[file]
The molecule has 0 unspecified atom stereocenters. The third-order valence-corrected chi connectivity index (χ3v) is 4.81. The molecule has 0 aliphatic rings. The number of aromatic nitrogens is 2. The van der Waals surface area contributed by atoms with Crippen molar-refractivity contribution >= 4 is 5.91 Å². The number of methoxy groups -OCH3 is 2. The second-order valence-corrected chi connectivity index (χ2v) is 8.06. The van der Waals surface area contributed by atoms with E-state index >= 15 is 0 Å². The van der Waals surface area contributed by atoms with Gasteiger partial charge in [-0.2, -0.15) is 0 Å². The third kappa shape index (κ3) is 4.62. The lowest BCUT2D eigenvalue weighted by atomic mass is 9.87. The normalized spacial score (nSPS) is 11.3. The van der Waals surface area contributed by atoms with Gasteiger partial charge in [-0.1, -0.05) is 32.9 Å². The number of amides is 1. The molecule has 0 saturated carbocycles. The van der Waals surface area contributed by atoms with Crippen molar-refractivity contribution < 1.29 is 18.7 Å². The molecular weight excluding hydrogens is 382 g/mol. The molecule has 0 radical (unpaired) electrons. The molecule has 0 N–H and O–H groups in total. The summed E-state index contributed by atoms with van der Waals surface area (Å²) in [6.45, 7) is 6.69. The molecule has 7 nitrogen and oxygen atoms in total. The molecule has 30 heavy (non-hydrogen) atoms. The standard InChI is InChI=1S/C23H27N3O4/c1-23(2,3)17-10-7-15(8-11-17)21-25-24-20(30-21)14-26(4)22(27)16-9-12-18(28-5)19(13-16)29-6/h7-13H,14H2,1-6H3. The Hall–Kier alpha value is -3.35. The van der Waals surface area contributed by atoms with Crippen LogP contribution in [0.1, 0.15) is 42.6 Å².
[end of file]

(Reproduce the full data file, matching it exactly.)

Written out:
The molecule has 0 unspecified atom stereocenters. The third-order valence-corrected chi connectivity index (χ3v) is 4.81. The molecule has 0 aliphatic rings. The number of aromatic nitrogens is 2. The van der Waals surface area contributed by atoms with Crippen molar-refractivity contribution >= 4 is 5.91 Å². The number of methoxy groups -OCH3 is 2. The second-order valence-corrected chi connectivity index (χ2v) is 8.06. The van der Waals surface area contributed by atoms with E-state index >= 15 is 0 Å². The van der Waals surface area contributed by atoms with Gasteiger partial charge in [-0.2, -0.15) is 0 Å². The third kappa shape index (κ3) is 4.62. The lowest BCUT2D eigenvalue weighted by atomic mass is 9.87. The normalized spacial score (nSPS) is 11.3. The van der Waals surface area contributed by atoms with Gasteiger partial charge in [-0.1, -0.05) is 32.9 Å². The number of amides is 1. The molecule has 0 saturated carbocycles. The van der Waals surface area contributed by atoms with Crippen molar-refractivity contribution < 1.29 is 18.7 Å². The molecular weight excluding hydrogens is 382 g/mol. The molecule has 0 radical (unpaired) electrons. The molecule has 0 N–H and O–H groups in total. The summed E-state index contributed by atoms with van der Waals surface area (Å²) in [6.45, 7) is 6.69. The molecule has 7 nitrogen and oxygen atoms in total. The molecule has 30 heavy (non-hydrogen) atoms. The standard InChI is InChI=1S/C23H27N3O4/c1-23(2,3)17-10-7-15(8-11-17)21-25-24-20(30-21)14-26(4)22(27)16-9-12-18(28-5)19(13-16)29-6/h7-13H,14H2,1-6H3. The Hall–Kier alpha value is -3.35. The van der Waals surface area contributed by atoms with Crippen LogP contribution in [0.1, 0.15) is 42.6 Å².